The "Conservative" government has just announced it will abolish the legal basis of marriage, and nobody seems to have noticed.
Justice Secretary David Gauke (if you asked yourself "who?", you are not the only one) stated that it will introduce immediate divorce on demand at the request of the husband or wife alone, and the other partner in the relationship shall have no say in the matter and no right to restitution. Divorce proceedings would then begin immediately, lasting up to six months maximum. In other words, the whole legal concept of marriage as a binding and mutual contract shall be abolished.
As usual no voice of dissent is aired through our stiflingly liberal political, media and civil establishment. A host of commentators have lined up to approve the new laws as thoroughly 'modern' and 'progressive'. They talk a great deal about love, which seems to come entirely from Holywood-esque and selfish notions of self-gratification, pleasure, momentary excitement and personal fulfilment. They appear to give no thought to concepts such as patience and duty, words which I realise will sound embarrassingly old-fashioned to modern ears.
For decades now the Conservative and Labour parties have led an assault against the traditional married family. This is not an obscure moral topic as some would like to frame it, but a fundamental reorientation of society away from two-parent, single-earner, multi-generational family homes towards a new social order based on singleness, childlessness and isolation. More and more we are just individuals forced to fend for and provide for ourselves, generally inefficiently as single renters. This state of affairs is much more suited to the corporate interests of the Conservative and Labour parties, who recognise that the married family is a bastion of personal liberty against the encroaching, monetising forces of corporations and the state.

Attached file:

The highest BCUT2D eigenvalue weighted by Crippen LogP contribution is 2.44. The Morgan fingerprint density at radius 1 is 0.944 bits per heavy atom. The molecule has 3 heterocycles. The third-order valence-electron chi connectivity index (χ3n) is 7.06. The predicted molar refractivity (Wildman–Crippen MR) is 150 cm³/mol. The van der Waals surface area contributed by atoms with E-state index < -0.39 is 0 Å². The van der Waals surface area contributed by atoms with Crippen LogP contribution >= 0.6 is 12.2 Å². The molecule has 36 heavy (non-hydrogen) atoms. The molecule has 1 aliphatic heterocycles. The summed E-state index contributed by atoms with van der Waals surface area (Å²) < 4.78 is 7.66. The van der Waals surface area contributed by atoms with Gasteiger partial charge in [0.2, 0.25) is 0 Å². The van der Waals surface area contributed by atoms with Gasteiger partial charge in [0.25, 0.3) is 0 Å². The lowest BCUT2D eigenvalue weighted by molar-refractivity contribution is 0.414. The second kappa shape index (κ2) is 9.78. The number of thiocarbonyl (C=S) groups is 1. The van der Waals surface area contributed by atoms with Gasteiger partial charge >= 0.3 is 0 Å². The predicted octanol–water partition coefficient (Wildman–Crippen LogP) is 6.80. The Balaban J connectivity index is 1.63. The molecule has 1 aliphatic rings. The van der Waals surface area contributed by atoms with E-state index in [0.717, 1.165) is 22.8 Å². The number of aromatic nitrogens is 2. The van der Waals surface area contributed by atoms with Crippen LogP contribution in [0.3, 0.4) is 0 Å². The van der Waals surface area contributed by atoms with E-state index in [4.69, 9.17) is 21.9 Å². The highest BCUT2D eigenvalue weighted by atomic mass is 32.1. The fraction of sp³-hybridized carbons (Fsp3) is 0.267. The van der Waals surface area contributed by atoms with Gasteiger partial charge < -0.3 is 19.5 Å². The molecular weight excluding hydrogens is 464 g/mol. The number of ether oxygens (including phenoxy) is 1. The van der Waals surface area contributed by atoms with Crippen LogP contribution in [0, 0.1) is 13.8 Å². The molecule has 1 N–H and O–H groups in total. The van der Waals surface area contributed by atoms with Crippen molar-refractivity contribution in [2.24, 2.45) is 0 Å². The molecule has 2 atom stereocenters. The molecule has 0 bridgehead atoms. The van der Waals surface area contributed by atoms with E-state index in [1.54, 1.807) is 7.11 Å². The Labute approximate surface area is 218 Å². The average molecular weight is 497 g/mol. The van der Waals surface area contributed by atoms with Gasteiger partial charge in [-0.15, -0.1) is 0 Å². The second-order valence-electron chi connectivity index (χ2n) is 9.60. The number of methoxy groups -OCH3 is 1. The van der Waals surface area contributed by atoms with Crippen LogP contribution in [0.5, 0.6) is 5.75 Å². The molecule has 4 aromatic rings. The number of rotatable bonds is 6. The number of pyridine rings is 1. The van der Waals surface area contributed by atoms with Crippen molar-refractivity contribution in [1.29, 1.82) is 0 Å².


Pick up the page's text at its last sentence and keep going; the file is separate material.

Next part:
While mothers are driven out the home and into work (a result of poverty dressed up as equality, as single-income households are no longer financially viable even for the middle-class as they were a generation ago), childcare and care for the elderly have been nationalised while homes sit empty for the bulk of the waking day. Indeed I have noticed that homes are less and less loved, lived-in, shared and well-tended places, but rather a sort of crash pad for exhausted working mothers, and fathers too who now have to share more of the parenting and households duties.
It is children however who are the chief victims of the assault against the married family. Today only half of children have married parents by the time they finish primary school, while one-third will witness their parents divorce. There is a class dynamic too, as it is the British working class which has suffered the most devastation, misery and poverty through the collapse of the married family.
The fact that marriage could be abolished as a meaningful legal construct without a whimper of political opposition shows how redundant the establishment parties are. They have been bedfellows in the assault not just against the married family but against the British nation for many years now.
For decades they have trashed Britain's constitutional, economic, social and moral foundations. They did so in the pursuit of their 'New Britain'; one that would be subordinate, rootless, borderless, multicultural, secular and service sector; robbed of all the foundations of nationhood.
The only relevant political dynamic there can be in this country is for a serious, wholesale opposition force to stand against them. A party that is committed to rebuilding our country: a Britain that is Sovereign, Industrial, United, Democratic, Traditional and Functional; that is something like the country that we used to know.
Unless this happens, our country will be lost.